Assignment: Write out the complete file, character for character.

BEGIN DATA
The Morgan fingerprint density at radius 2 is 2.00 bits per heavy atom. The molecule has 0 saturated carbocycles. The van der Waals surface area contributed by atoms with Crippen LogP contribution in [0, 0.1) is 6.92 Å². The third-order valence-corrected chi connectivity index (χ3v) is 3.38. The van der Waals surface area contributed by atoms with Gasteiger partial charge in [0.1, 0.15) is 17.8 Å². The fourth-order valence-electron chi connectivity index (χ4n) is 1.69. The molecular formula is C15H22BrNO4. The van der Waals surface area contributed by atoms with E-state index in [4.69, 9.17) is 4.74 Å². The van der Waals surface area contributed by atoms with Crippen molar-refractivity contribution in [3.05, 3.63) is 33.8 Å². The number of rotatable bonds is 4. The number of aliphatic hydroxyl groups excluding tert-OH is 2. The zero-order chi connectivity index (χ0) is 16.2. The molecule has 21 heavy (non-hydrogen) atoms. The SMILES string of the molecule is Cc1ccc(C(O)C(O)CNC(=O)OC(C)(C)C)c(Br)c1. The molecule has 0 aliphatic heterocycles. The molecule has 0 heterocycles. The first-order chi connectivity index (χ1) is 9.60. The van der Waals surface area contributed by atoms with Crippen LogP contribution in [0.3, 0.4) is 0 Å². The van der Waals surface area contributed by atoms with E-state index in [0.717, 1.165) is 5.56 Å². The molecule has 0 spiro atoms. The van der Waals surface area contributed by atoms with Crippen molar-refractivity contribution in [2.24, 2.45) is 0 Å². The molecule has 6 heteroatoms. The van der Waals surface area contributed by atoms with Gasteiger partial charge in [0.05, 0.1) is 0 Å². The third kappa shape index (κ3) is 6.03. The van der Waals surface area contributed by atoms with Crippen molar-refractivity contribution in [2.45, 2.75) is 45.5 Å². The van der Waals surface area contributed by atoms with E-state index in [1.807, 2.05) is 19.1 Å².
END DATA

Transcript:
The Morgan fingerprint density at radius 2 is 2.00 bits per heavy atom. The molecule has 0 saturated carbocycles. The van der Waals surface area contributed by atoms with Crippen LogP contribution in [0, 0.1) is 6.92 Å². The third-order valence-corrected chi connectivity index (χ3v) is 3.38. The van der Waals surface area contributed by atoms with Gasteiger partial charge in [0.1, 0.15) is 17.8 Å². The fourth-order valence-electron chi connectivity index (χ4n) is 1.69. The molecular formula is C15H22BrNO4. The van der Waals surface area contributed by atoms with E-state index in [4.69, 9.17) is 4.74 Å². The van der Waals surface area contributed by atoms with Crippen molar-refractivity contribution in [3.05, 3.63) is 33.8 Å². The number of rotatable bonds is 4. The number of aliphatic hydroxyl groups excluding tert-OH is 2. The zero-order chi connectivity index (χ0) is 16.2. The molecule has 21 heavy (non-hydrogen) atoms. The SMILES string of the molecule is Cc1ccc(C(O)C(O)CNC(=O)OC(C)(C)C)c(Br)c1. The molecule has 0 aliphatic heterocycles. The molecule has 0 heterocycles. The first-order chi connectivity index (χ1) is 9.60. The van der Waals surface area contributed by atoms with Crippen LogP contribution in [0.3, 0.4) is 0 Å². The van der Waals surface area contributed by atoms with E-state index in [0.717, 1.165) is 5.56 Å². The molecule has 0 spiro atoms. The van der Waals surface area contributed by atoms with Crippen molar-refractivity contribution in [2.24, 2.45) is 0 Å². The molecule has 6 heteroatoms. The van der Waals surface area contributed by atoms with Gasteiger partial charge in [0.05, 0.1) is 0 Å². The third kappa shape index (κ3) is 6.03. The van der Waals surface area contributed by atoms with Crippen molar-refractivity contribution in [2.45, 2.75) is 45.5 Å². The van der Waals surface area contributed by atoms with E-state index in [1.807, 2.05) is 19.1 Å².